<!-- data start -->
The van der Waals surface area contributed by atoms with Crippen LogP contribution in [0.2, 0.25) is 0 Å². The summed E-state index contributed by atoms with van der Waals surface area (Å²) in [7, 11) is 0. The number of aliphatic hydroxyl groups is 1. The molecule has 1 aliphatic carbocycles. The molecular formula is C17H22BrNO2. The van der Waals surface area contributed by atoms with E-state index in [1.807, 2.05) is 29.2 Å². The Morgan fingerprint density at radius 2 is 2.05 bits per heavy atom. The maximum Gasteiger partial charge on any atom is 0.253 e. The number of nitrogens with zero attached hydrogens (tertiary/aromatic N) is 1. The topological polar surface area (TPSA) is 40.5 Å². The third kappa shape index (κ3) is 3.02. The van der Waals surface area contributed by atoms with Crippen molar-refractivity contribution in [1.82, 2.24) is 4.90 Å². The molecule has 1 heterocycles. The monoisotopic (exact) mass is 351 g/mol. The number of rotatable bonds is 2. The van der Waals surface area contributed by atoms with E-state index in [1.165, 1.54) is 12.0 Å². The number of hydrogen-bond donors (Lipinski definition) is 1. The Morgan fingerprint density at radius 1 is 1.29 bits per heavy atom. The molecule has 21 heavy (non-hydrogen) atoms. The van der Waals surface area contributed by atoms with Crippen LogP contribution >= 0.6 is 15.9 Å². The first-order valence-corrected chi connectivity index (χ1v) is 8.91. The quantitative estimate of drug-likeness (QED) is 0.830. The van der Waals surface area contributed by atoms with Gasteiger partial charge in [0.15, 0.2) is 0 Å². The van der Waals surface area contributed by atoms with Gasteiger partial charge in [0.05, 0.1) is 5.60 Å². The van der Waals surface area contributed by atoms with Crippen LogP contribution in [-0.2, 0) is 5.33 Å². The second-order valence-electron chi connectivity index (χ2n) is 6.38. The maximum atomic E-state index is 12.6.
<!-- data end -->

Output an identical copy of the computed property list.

The van der Waals surface area contributed by atoms with Crippen LogP contribution in [0.2, 0.25) is 0 Å². The summed E-state index contributed by atoms with van der Waals surface area (Å²) in [7, 11) is 0. The number of aliphatic hydroxyl groups is 1. The molecule has 1 aliphatic carbocycles. The molecular formula is C17H22BrNO2. The van der Waals surface area contributed by atoms with E-state index in [1.807, 2.05) is 29.2 Å². The Morgan fingerprint density at radius 2 is 2.05 bits per heavy atom. The maximum Gasteiger partial charge on any atom is 0.253 e. The number of nitrogens with zero attached hydrogens (tertiary/aromatic N) is 1. The topological polar surface area (TPSA) is 40.5 Å². The third kappa shape index (κ3) is 3.02. The van der Waals surface area contributed by atoms with Crippen molar-refractivity contribution in [1.82, 2.24) is 4.90 Å². The molecule has 1 heterocycles. The monoisotopic (exact) mass is 351 g/mol. The number of rotatable bonds is 2. The van der Waals surface area contributed by atoms with E-state index in [1.165, 1.54) is 12.0 Å². The number of hydrogen-bond donors (Lipinski definition) is 1. The Morgan fingerprint density at radius 1 is 1.29 bits per heavy atom. The molecule has 21 heavy (non-hydrogen) atoms. The van der Waals surface area contributed by atoms with Crippen LogP contribution >= 0.6 is 15.9 Å². The first-order valence-corrected chi connectivity index (χ1v) is 8.91. The quantitative estimate of drug-likeness (QED) is 0.830. The van der Waals surface area contributed by atoms with Gasteiger partial charge in [0.15, 0.2) is 0 Å². The van der Waals surface area contributed by atoms with Gasteiger partial charge in [0.05, 0.1) is 5.60 Å². The van der Waals surface area contributed by atoms with Crippen LogP contribution in [-0.2, 0) is 5.33 Å². The second-order valence-electron chi connectivity index (χ2n) is 6.38. The maximum atomic E-state index is 12.6.